Tostadas con Palta: from Chile to Brixton

Imagine a land where sacks of avocados are sold like potatoes and for half the price. Where every emerald pear is perfect – bright and buttery, with just enough bite to make itself known to the teeth – the flesh never mushy and browning nor pale and brittle.  This land exists and I lived there for four months devouring palta, the Chilean word for avocado, by the sack load – tostadas con palta for breakfast, with wonderfully fresh fish in cerviche or sushi for lunch or simply dressed with lemon and salt to accompany some divine slab of barbequed meat for supper. The avocado is one of Chile’s main exports but, sadly, these delicate pears are usually picked long before they’re ready, arriving on our supermarket shelves tense and bruised after the journey, encased in plastic, extortionately marked-up and cynically labeled ‘ripe and ready’ as if grown in a field down the road.  I always feel sad when I see these specimens so far removed from their origins. My friends in Chile would laugh when I told them most Brits happily pay around £1, often more, for a small, hard avocado in the supermarket – ‘HA! Stupid Gringos’ being the standard response.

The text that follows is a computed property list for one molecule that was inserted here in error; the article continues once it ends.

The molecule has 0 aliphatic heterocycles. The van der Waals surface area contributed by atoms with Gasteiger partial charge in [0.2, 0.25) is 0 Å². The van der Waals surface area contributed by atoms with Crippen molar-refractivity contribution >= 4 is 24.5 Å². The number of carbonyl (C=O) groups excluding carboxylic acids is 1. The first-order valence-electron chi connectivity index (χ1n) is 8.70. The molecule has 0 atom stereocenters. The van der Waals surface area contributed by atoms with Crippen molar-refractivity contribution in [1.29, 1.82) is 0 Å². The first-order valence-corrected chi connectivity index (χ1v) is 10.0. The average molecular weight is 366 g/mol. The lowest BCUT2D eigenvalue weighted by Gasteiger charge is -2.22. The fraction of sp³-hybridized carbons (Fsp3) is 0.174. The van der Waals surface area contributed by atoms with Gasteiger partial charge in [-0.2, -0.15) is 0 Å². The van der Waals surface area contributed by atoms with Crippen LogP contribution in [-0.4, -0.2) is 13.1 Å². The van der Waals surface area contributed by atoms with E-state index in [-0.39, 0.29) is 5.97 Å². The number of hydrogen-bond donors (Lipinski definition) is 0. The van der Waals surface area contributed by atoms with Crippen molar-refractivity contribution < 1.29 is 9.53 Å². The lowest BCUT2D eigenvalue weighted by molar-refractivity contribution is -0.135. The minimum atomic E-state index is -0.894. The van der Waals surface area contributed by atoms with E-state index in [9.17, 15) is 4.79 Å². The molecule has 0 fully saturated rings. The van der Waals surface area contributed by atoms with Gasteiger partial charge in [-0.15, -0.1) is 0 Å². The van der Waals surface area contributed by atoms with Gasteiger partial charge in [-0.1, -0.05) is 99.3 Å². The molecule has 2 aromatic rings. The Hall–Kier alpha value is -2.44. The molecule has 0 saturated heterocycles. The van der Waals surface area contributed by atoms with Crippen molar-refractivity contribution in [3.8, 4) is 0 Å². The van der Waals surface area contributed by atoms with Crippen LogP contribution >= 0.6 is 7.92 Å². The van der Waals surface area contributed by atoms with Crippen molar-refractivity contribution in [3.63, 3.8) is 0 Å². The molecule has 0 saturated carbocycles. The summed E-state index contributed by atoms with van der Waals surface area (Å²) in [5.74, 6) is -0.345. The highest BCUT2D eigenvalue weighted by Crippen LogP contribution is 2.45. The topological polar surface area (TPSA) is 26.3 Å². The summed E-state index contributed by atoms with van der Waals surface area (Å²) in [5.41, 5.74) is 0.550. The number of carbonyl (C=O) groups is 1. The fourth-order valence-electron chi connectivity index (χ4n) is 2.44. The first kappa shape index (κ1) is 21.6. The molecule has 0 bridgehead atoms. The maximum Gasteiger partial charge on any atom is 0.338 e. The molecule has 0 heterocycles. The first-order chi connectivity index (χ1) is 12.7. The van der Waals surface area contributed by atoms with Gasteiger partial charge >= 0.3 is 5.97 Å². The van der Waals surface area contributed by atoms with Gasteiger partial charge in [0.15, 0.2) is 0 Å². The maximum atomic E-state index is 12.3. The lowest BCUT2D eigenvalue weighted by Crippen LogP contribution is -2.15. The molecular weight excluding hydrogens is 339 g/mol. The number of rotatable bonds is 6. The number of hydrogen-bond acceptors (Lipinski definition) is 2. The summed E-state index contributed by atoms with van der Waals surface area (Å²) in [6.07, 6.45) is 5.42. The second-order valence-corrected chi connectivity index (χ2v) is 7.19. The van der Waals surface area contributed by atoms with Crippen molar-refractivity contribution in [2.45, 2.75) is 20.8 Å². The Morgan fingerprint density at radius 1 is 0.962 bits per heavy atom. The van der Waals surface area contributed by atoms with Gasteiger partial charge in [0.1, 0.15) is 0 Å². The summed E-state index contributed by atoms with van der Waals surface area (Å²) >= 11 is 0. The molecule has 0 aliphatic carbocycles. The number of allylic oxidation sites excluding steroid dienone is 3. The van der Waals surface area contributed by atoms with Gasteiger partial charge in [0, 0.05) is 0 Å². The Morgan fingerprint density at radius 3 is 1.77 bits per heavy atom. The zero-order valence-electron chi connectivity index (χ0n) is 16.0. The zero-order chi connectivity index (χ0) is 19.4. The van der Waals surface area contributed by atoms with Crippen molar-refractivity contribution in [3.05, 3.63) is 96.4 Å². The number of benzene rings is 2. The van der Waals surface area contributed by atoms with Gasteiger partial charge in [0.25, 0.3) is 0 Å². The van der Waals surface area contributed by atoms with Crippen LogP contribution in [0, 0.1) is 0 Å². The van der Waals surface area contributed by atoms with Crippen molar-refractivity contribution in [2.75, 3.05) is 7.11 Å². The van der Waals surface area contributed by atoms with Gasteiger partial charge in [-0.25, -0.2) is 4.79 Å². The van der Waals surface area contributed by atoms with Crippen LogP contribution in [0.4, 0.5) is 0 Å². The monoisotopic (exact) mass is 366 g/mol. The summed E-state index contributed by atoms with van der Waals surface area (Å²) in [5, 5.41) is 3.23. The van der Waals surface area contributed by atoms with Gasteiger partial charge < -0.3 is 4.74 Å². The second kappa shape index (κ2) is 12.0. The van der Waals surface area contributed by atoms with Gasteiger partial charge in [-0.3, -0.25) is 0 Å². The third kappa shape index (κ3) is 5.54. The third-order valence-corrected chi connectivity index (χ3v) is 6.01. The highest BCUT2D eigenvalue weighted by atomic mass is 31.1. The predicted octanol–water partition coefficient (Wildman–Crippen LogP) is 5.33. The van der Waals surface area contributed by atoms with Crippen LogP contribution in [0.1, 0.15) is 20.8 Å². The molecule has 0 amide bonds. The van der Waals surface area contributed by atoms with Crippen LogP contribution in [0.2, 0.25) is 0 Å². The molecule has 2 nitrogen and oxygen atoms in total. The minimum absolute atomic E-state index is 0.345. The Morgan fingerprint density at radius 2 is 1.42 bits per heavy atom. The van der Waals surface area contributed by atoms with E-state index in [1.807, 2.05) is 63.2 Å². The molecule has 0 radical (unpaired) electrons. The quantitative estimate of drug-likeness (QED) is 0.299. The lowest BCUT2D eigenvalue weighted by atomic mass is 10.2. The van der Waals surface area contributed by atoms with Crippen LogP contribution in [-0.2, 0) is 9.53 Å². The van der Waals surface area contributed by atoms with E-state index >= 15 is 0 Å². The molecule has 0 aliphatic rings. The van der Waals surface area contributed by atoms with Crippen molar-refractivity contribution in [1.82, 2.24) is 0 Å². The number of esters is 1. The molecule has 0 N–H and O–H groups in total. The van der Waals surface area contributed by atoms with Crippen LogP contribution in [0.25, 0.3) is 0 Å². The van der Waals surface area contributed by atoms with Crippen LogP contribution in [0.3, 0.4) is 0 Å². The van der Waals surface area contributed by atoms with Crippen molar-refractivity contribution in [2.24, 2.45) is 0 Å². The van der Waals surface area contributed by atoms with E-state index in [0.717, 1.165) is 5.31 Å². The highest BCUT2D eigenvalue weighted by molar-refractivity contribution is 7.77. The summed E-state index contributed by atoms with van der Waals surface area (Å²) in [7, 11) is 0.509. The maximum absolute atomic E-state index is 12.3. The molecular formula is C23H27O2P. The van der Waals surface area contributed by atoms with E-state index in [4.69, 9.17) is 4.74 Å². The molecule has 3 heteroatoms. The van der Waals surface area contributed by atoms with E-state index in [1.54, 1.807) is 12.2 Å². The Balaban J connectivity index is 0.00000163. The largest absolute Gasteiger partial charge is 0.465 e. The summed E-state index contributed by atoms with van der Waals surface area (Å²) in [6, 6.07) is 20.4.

Sadly our climate doesn’t allow for homegrown avocados and, for some, I’m sure this is reason enough not to buy them or eat them in this country. I, however, am weak and when avocado calls I head to Brixton market for a squeeze. Ellie and I spend rather a lot of time fondling the fruit and veg at the market and we’ve decided the avocados on Electric Avenue are in cahoots – always ripening on the same day as one another. If you’re lucky enough to hit el mercado on this special day you can feast on fairly priced, unpackaged, healthy palta like a true Chilean. Tostadas con palta for breakfast, or at any time of day for that matter, takes me straight back to my kitchen in Santiago. Simply scoop the flesh into a bowl, throw in some whole flakes of sea salt and squash roughly with a fork, don’t mash it up completely as you want to retain some bite.  Add a few slices of fresh red chilli or some dried chilli flakes (if you like to start the day with a kick), slap onto hot toast, drizzle with extra virgin olive oil and finish with a few turns of the pepper mill.


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1 Response to Tostadas con Palta: from Chile to Brixton

  1. Florencia says:

    nada como el pan con palta!! xxxx

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